LONDON (Reuters) - Shrinking bonus pools in the City of London will reduce bankers’ clout in the capital’s buoyant prime housing market this year, with hedge fund managers set to outspend them for the first time, data from Savills showed.
The property consultancy said on Wednesday that while banker bonuses were a key factor behind rocketing London house prices in 2006-7, their importance has been overtaken by overseas investors and buyers from the hedge fund and private office-populated West End.
“Until that point, there had been a strong link between house price movements in the capital and bonus payments, but that link is now broken and the market’s dependency on City bonuses is much reduced,” Savills said on Wednesday.
Buyers from the West End financial district are expected to spend 1.5 billion pounds on London houses priced over 500,000 pounds this year, while City bankers are predicted to spend just over 1 billion pounds in bonus money.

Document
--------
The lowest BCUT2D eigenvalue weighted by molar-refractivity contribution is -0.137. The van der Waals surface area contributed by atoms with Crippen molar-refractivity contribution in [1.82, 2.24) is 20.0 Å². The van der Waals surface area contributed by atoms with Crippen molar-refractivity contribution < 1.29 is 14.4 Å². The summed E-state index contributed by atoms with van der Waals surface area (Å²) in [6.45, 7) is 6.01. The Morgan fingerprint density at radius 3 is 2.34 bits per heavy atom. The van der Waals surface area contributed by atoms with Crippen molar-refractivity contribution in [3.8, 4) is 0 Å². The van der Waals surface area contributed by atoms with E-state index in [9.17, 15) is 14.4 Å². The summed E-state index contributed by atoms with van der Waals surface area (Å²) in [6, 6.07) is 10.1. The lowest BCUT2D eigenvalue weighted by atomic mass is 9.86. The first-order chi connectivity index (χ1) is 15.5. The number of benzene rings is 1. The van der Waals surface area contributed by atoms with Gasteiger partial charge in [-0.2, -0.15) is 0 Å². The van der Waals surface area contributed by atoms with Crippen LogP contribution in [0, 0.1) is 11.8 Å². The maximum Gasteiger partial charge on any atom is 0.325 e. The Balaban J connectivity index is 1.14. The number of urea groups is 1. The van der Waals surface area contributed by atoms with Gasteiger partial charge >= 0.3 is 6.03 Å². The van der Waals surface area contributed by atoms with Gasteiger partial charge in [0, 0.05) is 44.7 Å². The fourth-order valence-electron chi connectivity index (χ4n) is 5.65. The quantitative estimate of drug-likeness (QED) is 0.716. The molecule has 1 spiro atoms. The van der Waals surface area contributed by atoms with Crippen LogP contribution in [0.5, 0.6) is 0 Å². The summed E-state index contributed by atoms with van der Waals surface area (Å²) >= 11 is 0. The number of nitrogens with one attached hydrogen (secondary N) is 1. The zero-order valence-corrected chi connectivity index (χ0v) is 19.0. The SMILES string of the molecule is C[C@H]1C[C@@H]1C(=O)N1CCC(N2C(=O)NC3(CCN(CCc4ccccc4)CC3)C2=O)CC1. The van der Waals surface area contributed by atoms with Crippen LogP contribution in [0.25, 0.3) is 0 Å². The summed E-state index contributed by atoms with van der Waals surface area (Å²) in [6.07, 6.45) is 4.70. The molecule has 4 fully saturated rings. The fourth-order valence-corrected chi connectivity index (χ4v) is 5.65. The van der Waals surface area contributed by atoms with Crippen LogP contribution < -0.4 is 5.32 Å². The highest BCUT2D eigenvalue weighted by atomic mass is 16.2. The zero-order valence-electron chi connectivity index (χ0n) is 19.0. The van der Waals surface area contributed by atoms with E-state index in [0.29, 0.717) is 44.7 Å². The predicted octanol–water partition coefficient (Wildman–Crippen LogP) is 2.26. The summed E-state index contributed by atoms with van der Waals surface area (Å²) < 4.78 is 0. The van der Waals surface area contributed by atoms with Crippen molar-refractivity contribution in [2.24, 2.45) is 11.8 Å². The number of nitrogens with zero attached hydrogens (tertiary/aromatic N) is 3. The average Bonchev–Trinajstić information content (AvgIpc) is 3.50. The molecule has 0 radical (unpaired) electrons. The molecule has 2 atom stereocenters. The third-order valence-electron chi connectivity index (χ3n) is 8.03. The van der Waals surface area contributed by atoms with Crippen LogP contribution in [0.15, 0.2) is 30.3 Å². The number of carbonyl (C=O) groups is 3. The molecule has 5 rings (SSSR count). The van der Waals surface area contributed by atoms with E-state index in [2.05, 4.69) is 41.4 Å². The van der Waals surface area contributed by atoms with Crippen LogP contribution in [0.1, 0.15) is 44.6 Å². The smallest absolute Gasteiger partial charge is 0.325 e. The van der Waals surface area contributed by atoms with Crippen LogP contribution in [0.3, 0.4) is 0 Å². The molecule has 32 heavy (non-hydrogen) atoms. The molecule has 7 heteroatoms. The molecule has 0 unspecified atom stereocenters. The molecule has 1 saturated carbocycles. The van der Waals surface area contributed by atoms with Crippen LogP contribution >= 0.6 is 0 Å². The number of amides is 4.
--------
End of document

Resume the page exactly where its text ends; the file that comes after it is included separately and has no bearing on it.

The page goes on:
Savills said it expects international investors to retain their position as London’s biggest buyers of prime housing in 2012 with a predicted spend of 4 billion pounds, as many continue to favour London for its safe haven status.
“We are seeing early signs that international wealth can be replaced by new equity, particularly from the private offices and hedge funds - the West End cash generators,” Savills’ Head of Residential Research, Yolande Barnes, said.
Headhunters and bankers are predicting a significant proportion of bank employees will receive no bonus this year, while bonus payouts may be cut by at least 30 percent for those who get them.
The slashed payouts come as falling profits, a gloomy outlook for the industry and political pressure push bank bosses to break away from a culture in which most staff expect a bonus every year and base their personal budget around it.
On Sunday, Royal Bank of Scotland (RBS.L) chief executive Stephen Hester waived a bonus worth almost a million pounds on Sunday after the handout angered Britons bearing the brunt of government budget cuts.
Reporting by Brenda Goh, Editing by Mark Potter